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Festivals of Kangra

Biswa Being Celebrated at Kangra

Like most hill stations, festivals are parts of life in Kangra. In olden days when communication was difficult and life was monotonous, these festivals helped to bring in cheer. Even today they have not losttheir relevance. The residents of Kangra celebrate all pan-India as well as local festivals with gusto. However, in this article we will try to discuss some of the unique festivals of this region.

Makar Sankranti in Kangra

Although Makar Sankranti is an all-India festival it is celebrated a little differently in Kangra. It is said that Mata Barjeshwari got herself hurt while fighting the great Demon Mahishashura. To cure herself she applied ghee or clarified butter on her wound and it soon healed. During the Makar Sankranti a big fair is held at the Brajeshwari temple for seven days and special puja is also offered to the deity. Butter sculptures, flower decorations are as much part of the festivals as are holy dips at the Ban Ganga. Bhajans or hymns to the deity too add to gaiety.

Shivaratri and Navaratri at Kangra

Shivaratri is another all-India festival celebrated little differently in Kangra. This festival is as much significant for the people here as for the temples of the town. While most keep fast throughout the day and offer their puja to Lord Shiva at night there is another unique aspect of it. Images of Lord Shiva and Mata Parbati are made either with clay or with cow dung. The idols are then worshiped with greatest devotion. Songs are also sung in praise of the lord Shiva and His Consort Mata Parbati. In all, Shivaratri is an example of a festival that combines devotion and piousness with gaiety.

Navaratri is also another important all-India festival celebrated with gaiety in Kangra. Out of the nine days, the Durga Ashtami holds special significance for the people here. On that day devotees go to offer puja at the local Durga Temple.

Chet at Kangra

Chet, also known as Dholru, is an important festival for the people here. In Kangra, Hamirpur and Bilaspur, the festival takes place on the first day of the month of Chet. In Kangra, the festival is celebrated so as to drive away all that is bad and to usher in prosperity and happiness. Dholru, a special genre of songs, are sung on this occasion.

Spring Festival in Kangra

Dancing and singing at Festivals

Unlike the above mentioned festival, the Spring Festival is typical festival of Kangra. It is generally celebrated in March/April, ten days prior to the Baisakhi or Biswa. Young unmarried girls make figurine of Lord Shiva and Mata Parvati ; they then worship them for ten consecutive days. They also put on their best dress and gather around a heap of grass. They then sing and dance around that heap adding gaiety to the occasion. On the Baishakhi day the figurines are immersed in a pond or a river.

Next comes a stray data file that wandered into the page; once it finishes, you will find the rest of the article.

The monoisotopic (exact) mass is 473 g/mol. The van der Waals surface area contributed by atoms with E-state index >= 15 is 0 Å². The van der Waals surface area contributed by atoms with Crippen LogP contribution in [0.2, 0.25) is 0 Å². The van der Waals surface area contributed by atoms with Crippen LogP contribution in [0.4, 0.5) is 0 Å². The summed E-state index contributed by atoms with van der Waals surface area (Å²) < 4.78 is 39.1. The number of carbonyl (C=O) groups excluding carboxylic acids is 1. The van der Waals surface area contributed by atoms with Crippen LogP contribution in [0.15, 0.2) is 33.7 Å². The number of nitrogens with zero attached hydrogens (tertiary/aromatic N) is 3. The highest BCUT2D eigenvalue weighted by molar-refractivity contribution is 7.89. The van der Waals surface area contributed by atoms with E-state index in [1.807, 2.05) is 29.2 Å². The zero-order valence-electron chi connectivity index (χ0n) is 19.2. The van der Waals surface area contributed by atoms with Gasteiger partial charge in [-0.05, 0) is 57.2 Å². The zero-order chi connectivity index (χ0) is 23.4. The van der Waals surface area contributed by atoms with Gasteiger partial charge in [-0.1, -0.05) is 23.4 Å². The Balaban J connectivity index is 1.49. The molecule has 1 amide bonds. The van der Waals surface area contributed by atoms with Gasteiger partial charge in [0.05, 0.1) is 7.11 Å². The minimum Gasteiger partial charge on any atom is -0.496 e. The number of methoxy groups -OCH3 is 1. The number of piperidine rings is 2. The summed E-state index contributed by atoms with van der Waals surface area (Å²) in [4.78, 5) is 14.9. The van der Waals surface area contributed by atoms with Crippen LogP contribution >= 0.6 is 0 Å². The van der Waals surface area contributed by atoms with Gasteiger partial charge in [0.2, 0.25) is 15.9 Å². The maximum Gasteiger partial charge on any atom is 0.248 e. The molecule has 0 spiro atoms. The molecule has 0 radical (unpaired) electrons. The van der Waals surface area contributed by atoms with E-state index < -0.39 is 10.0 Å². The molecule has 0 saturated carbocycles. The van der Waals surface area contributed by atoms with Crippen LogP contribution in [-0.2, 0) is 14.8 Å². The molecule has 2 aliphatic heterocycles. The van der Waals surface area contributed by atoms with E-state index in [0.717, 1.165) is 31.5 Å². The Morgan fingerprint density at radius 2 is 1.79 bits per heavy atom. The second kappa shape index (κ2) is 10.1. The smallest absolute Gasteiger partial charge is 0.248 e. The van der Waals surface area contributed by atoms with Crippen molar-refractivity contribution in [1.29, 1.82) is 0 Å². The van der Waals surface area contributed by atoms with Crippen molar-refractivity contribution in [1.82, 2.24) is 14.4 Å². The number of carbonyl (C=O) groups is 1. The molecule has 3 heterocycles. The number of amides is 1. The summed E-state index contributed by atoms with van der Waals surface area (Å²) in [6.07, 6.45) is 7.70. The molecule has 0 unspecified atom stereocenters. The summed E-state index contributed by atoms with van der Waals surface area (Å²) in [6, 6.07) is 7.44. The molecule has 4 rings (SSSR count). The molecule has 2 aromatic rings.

Biswa or Baisakhi in Kangra

Biswa in Kangra is celebrated at the end of the Spring Festival. Generally it falls on 13th April. However, preparation for the festival starts much earlier. Houses are cleaned and where possible they are applied with fresh coat of paint. The pious also take a holy dip in Ban Ganga. Fairs are held on this occasion and residents take part in it with full gusto.

Haryali at Kangra

Haryali is held on the first day of Shravana (generally 16th July) in the honor of the Rain God. Ten days prior to this festival seeds of five to seven different kinds of grains are mixed together and sowed in a basket filled with earth. It is either done by the head of the household or by the family priest. On the day of the Haryali clay idols of Shiva and Parbati are married off because the devotees believe that it is Their union, which causes fertility to the land.

Sair and Nawala at Kangra

Sair is basically a festival of thanks giving and is held in September or October. A barber goes round with a fruit in a basket (galgal) and the residents bow to the fruit wishing for a rich harvest. Nawala is also a festival of thanksgiving, but it is mainly celebrated by individual Gaddi household of Kangra. This particular festival is dedicated to Lord Shiva, who is believed to have driven out all kinds of misfortunes and calamity.

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